Gorbachev Response to Bush Initiative Helps Reverse Nuclear Strategy

CHARLES W. CORDDRY

October 13, 1991|By CHARLES W. CORDDRY | CHARLES W. CORDDRY,Charles Corddry writes about defense and security issues from the Washington Bureau of The Sun.

WASHINGTON — Washington. -- In May, 1954, Britain's redoubtable Field Marshal Montgomery, then serving as deputy commander of allied forces in Europe, went public with the argument that the West must use nuclear weapons to repel any Soviet attack -- even if Moscow did not use such weapons first. The alliance would never pay the price of matching the Soviets' numerically superior conventional forces.

What he, and of course many others, said then became the dogma that the allies lived by and the basis for their military planning.

Thirty-seven years later, in wildly changed circumstances, the nuclear initiatives of Presidents Bush and Mikhail S. Gorbachev have begun an apparently irresistible reversal of course -- far-reaching reductions of nuclear weapons of all sizes that may go forward in fits and starts but will go forward. There were several sticking points in the Gorbachev response Oct. 5 to Mr. Bush's Sept. 27 speech.

A foremost outcome already evident, however, is the end of prospective nuclear war-fighting on the ground, with so-called battlefield weapons. The authority for that conclusion is U.S. Gen. John R. Galvin, the present commander of allied forces in Europe.

"Gone is ground-to-ground tactical nuclear war-fighting," the general said here Wednesday in a speech to the Atlantic Treaty Association. The Bush-Gorbachev initiatives promise the elimination of nuclear artillery and ground-based short-range missiles. They had outlived any usefulness they may have had, with the end of the Cold War that had brought them in in huge quantities on both sides starting in Lord Montgomery's time.

(Defense Secretary Robert S. McNamara built up the arsenal of tactical nuclear weapons in Europe to 7,000 warheads in the 1960s, and it was brought down well below 4,000 in the Carter and Reagan administrations.)

General Galvin cited the no-nuclear-ground-war outcome as one meaningful way to answer a question that he said people had been asking him: "I read all this [about nuclear arms] in the newspapers, long columns of this, but what does it really mean?"

The Bush promise to destroy ground-based tactical nuclear weapons was readily reciprocated by Mr. Gorbachev -- probably for the same reason that the U.S. president put it forth: to reduce the danger of thousands of nuclear warheads in the Soviet republics falling into the wrong hands as the Soviet Union dissolves.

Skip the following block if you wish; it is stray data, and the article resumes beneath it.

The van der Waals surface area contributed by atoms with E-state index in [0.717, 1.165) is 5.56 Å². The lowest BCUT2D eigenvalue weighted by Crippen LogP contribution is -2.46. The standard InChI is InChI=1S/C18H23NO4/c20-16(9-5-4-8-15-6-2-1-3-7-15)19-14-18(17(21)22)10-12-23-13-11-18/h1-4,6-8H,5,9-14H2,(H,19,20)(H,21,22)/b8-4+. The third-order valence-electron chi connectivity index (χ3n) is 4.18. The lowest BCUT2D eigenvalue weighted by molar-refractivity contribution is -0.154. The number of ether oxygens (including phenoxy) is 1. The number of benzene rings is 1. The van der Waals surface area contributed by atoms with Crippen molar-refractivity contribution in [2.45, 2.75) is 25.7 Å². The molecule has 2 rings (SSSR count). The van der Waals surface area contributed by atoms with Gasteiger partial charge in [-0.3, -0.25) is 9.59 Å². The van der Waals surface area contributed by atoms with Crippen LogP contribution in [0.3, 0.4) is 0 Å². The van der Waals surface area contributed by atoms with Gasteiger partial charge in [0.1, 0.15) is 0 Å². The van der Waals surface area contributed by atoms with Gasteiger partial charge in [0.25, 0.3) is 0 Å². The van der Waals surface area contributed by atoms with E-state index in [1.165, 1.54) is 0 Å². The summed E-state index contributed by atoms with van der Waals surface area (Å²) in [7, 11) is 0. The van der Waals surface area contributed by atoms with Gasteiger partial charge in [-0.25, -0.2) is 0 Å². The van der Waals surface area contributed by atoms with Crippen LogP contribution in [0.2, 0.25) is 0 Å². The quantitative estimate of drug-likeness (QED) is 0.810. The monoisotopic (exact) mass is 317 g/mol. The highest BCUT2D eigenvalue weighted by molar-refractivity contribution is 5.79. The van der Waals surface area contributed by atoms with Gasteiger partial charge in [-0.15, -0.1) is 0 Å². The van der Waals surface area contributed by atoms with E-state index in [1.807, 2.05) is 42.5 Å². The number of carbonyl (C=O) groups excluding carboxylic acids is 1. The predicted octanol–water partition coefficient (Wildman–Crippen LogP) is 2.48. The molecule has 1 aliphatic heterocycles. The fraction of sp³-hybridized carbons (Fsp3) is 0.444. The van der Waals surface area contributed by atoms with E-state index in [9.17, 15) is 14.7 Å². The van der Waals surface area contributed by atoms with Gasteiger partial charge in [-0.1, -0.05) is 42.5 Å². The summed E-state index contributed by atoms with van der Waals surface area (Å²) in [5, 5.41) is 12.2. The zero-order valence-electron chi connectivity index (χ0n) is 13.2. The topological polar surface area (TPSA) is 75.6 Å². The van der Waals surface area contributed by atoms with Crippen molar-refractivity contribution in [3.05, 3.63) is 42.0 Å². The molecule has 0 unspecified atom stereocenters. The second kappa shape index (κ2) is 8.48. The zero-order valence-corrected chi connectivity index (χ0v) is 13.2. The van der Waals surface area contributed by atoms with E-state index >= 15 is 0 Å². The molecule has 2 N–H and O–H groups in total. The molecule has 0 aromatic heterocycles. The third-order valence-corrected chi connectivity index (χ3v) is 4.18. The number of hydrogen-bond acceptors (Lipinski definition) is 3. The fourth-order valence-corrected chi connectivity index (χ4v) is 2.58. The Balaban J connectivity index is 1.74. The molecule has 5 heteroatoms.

But the end of such arms is the logical consequence, as General Galvin stressed, of North Atlantic Treaty Organization debates and decisions over recent years. At the London summit meeting of NATO heads of state in July 1990, the alliance declared its new strategy would make nuclear forces "truly weapons of last resort."

The Soviets by then were well on their way out of Eastern Europe.

The London declaration may not have met Moscow's call for a commitment to "no-first-use" of nuclear weapons, repeated last week by Mr. Gorbachev. But it clearly was a big move away from "early use," which had long been the perceived need in event of war.

Further refinements of the strategy, reduced military forces and possibly another go-around on the no-first-use issue are expected when Mr. Bush joins his NATO colleagues for a summit meeting in Rome early next month.

If the Bush-Gorbachev plans for both unilateral and negotiated cuts have many areas of agreement, they also have enough friction points to keep negotiators and arms control think tanks busy for a good long while.

While Washington will do away with ground-based tactical nuclear weapons and either destroy or withdraw those on ships, it seems determined to keep aerial bombs handy in Europe for delivery by F-15 and F-16 fighters -- so-called dual-capable aircraft that can carry conventional or nuclear weapons (or both together).

This may seem to run counter to the broad aim of getting Moscow to call in its tactical arms from the sundry republics and destroy or store them. It also risks re-opening controversies in Europe where a strong nuclear allergy is always evident.

U.S. officials contend that these airborne weapons continue to be needed for war deterrence and for "linking" the defense of Europe to the ultimate sanction of intercontinental missiles and bombers operated by the Strategic Command in Omaha.

Gen. Colin L. Powell, chairman of the Joint Chiefs of Staff, told the same audience addressed by General Galvin that the United States was changing the mix of nuclear weapons in Europe, but "we are not eliminating them." He said: "The essential nuclear linkage remains, in the form of dual-capable aircraft."

Mr. Gorbachev's response on air weapons was milder than had been expected here. Instead of urging their elimination, he proposed that they be removed from tactical aircraft units and put in storage. The administration did not reject the proposal out of hand.

Pete Williams, the Defense Department spokesman, said, "We haven't rejected it, we haven't accepted it, we're still looking at it."

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